The Freedom Valley Chronicles: The Millennium Fire – Part One Introduction

Tomorrow – August 13, 2018 – is the tenth anniversary of what was likely the worst fire in history of the Borough of Conshohocken.

In a matter of a few hours, utter devastation befell Conshohocken.

One hundred and eighty-nine residential housing units were destroyed.  Additional property was also damaged.

Approximately 375 people became homeless.

Reports indicated 11 fire fighters were injured – none seriously.

A few animals died.

The good news:  No people died.  No tenants were injured.  Most pets were able to run or be rescued.

We will publish three news columns tomorrow afternoon.

One news column will be published early in the afternoon.  This news column will detail the initial plans and development of what was originally called “Millennium 2000”.  This complex was planned as part of the efforts to re-shape the riverfront of Conshohocken from industrial use to residential and office uses.

At 4:53 PM – the tenth anniversary of the exact time when the first alarm was sounded by the Borough of Conshohocken to respond to this fire – we will publish a news column detailing the beginning stages of the fire.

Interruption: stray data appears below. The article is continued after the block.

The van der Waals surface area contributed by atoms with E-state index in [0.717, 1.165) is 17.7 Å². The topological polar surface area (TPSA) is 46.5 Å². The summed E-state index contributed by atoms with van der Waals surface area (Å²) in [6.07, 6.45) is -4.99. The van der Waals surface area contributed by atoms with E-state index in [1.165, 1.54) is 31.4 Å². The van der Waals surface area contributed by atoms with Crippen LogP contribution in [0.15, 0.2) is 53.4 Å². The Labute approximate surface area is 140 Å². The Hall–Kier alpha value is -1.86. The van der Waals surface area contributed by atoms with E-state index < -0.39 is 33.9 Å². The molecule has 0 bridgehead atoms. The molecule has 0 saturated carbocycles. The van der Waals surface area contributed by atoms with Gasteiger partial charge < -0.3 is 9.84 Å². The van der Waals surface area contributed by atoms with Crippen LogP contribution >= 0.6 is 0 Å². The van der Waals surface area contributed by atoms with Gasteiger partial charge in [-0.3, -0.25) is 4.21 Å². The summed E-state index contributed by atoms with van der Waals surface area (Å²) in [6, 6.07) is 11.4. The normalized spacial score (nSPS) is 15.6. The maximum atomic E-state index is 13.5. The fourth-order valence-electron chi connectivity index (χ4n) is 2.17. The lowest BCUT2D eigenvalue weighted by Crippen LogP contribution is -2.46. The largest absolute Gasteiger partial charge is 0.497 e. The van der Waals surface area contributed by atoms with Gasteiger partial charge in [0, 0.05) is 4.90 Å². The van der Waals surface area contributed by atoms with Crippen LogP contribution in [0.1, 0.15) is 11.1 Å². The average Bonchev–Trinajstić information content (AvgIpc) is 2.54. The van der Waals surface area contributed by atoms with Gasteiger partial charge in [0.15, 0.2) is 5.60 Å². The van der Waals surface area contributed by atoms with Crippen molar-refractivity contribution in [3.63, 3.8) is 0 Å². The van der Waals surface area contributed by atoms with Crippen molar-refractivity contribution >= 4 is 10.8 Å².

As tomorrow night progresses, another news column will be published to show what was happening ten years ago along Washington Street.

During the next few days, additional news columns will be published detailing this fire event.

You’ll learn how fire fighters from near and far fought the fire, strived to stop hotspots from reigniting the fire, and stood in reserve in case of need.

You’ll learn what caused the fire.

You’ll learn how the settlement was reached to resolve the legal aspects of liability.

You’ll learn about some of the experiences of your neighbors.

You’ll learn how some of your neighbors intervened to help some of the residents affected by the fire.  Both two-legged and four-legged residents.

Sadly, you’ll learn what the following quote means:

“I’d like mice on the moon.”

Finally, you’ll be given the opportunity to say “Thank You” to some of the men and women who fought the inferno and who stood at the ready to protect the people of Conshohocken.

The fire as seen from Two Tower Bridge on August 13, 2008. Within a few hours, approximately 375 people became homeless.

The top photograph is courtesy of Mr. Brian Alpha, August 13, 2008.

The second photograph is courtesy of Mr. Malcolm Stanley, August 13, 2008.

Do you have questions about local history?  A street name?  A building?

Your questions may be used in a future news column.

Contact Richard McDonough at

© 2018 Richard McDonough